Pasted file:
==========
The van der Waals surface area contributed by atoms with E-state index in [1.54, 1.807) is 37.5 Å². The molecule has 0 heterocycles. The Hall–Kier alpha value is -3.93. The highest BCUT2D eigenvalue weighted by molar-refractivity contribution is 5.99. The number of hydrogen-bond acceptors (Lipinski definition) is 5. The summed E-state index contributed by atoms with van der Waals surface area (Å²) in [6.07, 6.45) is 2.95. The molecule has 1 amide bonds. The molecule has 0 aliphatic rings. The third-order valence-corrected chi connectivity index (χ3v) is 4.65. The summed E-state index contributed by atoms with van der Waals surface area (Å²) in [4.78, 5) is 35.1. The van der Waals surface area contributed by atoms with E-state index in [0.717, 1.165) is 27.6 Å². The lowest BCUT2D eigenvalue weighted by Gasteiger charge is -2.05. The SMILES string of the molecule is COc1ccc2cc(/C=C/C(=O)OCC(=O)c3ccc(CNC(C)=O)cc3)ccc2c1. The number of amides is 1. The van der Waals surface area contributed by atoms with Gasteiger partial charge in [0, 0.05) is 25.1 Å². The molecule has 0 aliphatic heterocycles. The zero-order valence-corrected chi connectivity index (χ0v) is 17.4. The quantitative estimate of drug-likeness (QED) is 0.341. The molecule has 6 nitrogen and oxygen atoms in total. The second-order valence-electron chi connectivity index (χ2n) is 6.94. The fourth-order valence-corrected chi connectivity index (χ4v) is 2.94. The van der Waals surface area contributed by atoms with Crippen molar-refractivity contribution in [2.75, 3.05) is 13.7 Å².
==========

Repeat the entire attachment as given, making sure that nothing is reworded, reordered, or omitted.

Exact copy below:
The van der Waals surface area contributed by atoms with E-state index in [1.54, 1.807) is 37.5 Å². The molecule has 0 heterocycles. The Hall–Kier alpha value is -3.93. The highest BCUT2D eigenvalue weighted by molar-refractivity contribution is 5.99. The number of hydrogen-bond acceptors (Lipinski definition) is 5. The summed E-state index contributed by atoms with van der Waals surface area (Å²) in [6.07, 6.45) is 2.95. The molecule has 1 amide bonds. The molecule has 0 aliphatic rings. The third-order valence-corrected chi connectivity index (χ3v) is 4.65. The summed E-state index contributed by atoms with van der Waals surface area (Å²) in [4.78, 5) is 35.1. The van der Waals surface area contributed by atoms with E-state index in [0.717, 1.165) is 27.6 Å². The lowest BCUT2D eigenvalue weighted by Gasteiger charge is -2.05. The SMILES string of the molecule is COc1ccc2cc(/C=C/C(=O)OCC(=O)c3ccc(CNC(C)=O)cc3)ccc2c1. The number of amides is 1. The van der Waals surface area contributed by atoms with Gasteiger partial charge in [0, 0.05) is 25.1 Å². The molecule has 0 aliphatic heterocycles. The zero-order valence-corrected chi connectivity index (χ0v) is 17.4. The quantitative estimate of drug-likeness (QED) is 0.341. The molecule has 6 nitrogen and oxygen atoms in total. The second-order valence-electron chi connectivity index (χ2n) is 6.94. The fourth-order valence-corrected chi connectivity index (χ4v) is 2.94. The van der Waals surface area contributed by atoms with Crippen molar-refractivity contribution in [2.75, 3.05) is 13.7 Å².